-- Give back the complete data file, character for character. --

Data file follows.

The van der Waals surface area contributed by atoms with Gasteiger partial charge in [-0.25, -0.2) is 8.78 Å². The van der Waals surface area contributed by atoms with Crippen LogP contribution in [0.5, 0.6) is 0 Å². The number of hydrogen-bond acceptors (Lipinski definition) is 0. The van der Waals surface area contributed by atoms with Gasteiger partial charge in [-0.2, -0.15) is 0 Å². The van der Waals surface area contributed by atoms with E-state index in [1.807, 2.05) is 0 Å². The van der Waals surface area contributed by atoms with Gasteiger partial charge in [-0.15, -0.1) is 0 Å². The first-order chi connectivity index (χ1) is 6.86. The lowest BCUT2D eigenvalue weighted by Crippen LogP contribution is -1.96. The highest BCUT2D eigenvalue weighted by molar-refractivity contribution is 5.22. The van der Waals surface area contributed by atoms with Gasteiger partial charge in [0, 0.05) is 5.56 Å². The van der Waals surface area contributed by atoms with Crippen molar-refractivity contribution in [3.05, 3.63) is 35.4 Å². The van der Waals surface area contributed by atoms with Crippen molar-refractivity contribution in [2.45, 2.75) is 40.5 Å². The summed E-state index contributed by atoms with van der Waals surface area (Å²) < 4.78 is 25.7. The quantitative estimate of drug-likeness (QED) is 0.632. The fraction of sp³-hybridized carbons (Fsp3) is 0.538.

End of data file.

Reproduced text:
The van der Waals surface area contributed by atoms with Gasteiger partial charge in [-0.25, -0.2) is 8.78 Å². The van der Waals surface area contributed by atoms with Crippen LogP contribution in [0.5, 0.6) is 0 Å². The number of hydrogen-bond acceptors (Lipinski definition) is 0. The van der Waals surface area contributed by atoms with Gasteiger partial charge in [-0.2, -0.15) is 0 Å². The van der Waals surface area contributed by atoms with E-state index in [1.807, 2.05) is 0 Å². The van der Waals surface area contributed by atoms with Gasteiger partial charge in [-0.15, -0.1) is 0 Å². The first-order chi connectivity index (χ1) is 6.86. The lowest BCUT2D eigenvalue weighted by Crippen LogP contribution is -1.96. The highest BCUT2D eigenvalue weighted by molar-refractivity contribution is 5.22. The van der Waals surface area contributed by atoms with Gasteiger partial charge in [0, 0.05) is 5.56 Å². The van der Waals surface area contributed by atoms with Crippen molar-refractivity contribution in [3.05, 3.63) is 35.4 Å². The van der Waals surface area contributed by atoms with Crippen molar-refractivity contribution in [2.45, 2.75) is 40.5 Å². The summed E-state index contributed by atoms with van der Waals surface area (Å²) < 4.78 is 25.7. The quantitative estimate of drug-likeness (QED) is 0.632. The fraction of sp³-hybridized carbons (Fsp3) is 0.538.